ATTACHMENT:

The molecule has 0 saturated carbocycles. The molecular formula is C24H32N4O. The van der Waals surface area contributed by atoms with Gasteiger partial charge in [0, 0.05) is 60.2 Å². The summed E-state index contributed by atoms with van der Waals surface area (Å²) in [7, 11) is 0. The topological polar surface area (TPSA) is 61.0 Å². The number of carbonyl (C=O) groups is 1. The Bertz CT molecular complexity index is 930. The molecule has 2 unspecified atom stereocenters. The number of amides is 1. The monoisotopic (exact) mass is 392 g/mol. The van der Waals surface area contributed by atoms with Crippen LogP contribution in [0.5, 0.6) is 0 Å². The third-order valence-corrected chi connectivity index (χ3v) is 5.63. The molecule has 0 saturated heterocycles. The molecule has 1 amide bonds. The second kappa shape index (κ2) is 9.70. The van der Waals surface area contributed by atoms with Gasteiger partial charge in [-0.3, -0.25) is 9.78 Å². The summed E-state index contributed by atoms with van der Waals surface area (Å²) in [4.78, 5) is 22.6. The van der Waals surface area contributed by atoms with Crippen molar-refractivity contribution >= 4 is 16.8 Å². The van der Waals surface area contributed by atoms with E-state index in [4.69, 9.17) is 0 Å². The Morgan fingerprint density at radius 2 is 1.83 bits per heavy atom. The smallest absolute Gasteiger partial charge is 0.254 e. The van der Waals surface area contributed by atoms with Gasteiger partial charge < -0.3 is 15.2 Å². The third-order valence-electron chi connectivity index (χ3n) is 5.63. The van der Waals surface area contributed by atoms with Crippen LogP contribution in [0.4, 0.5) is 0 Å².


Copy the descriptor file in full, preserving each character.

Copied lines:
The molecule has 0 saturated carbocycles. The molecular formula is C24H32N4O. The van der Waals surface area contributed by atoms with Gasteiger partial charge in [0, 0.05) is 60.2 Å². The summed E-state index contributed by atoms with van der Waals surface area (Å²) in [7, 11) is 0. The topological polar surface area (TPSA) is 61.0 Å². The number of carbonyl (C=O) groups is 1. The Bertz CT molecular complexity index is 930. The molecule has 2 unspecified atom stereocenters. The number of amides is 1. The monoisotopic (exact) mass is 392 g/mol. The van der Waals surface area contributed by atoms with Crippen LogP contribution in [0.5, 0.6) is 0 Å². The third-order valence-corrected chi connectivity index (χ3v) is 5.63. The molecule has 0 saturated heterocycles. The molecule has 1 amide bonds. The second kappa shape index (κ2) is 9.70. The van der Waals surface area contributed by atoms with Gasteiger partial charge in [-0.3, -0.25) is 9.78 Å². The summed E-state index contributed by atoms with van der Waals surface area (Å²) in [4.78, 5) is 22.6. The van der Waals surface area contributed by atoms with Crippen molar-refractivity contribution >= 4 is 16.8 Å². The van der Waals surface area contributed by atoms with E-state index in [4.69, 9.17) is 0 Å². The Morgan fingerprint density at radius 2 is 1.83 bits per heavy atom. The smallest absolute Gasteiger partial charge is 0.254 e. The van der Waals surface area contributed by atoms with Gasteiger partial charge < -0.3 is 15.2 Å². The third-order valence-electron chi connectivity index (χ3n) is 5.63. The van der Waals surface area contributed by atoms with Crippen LogP contribution in [0.4, 0.5) is 0 Å².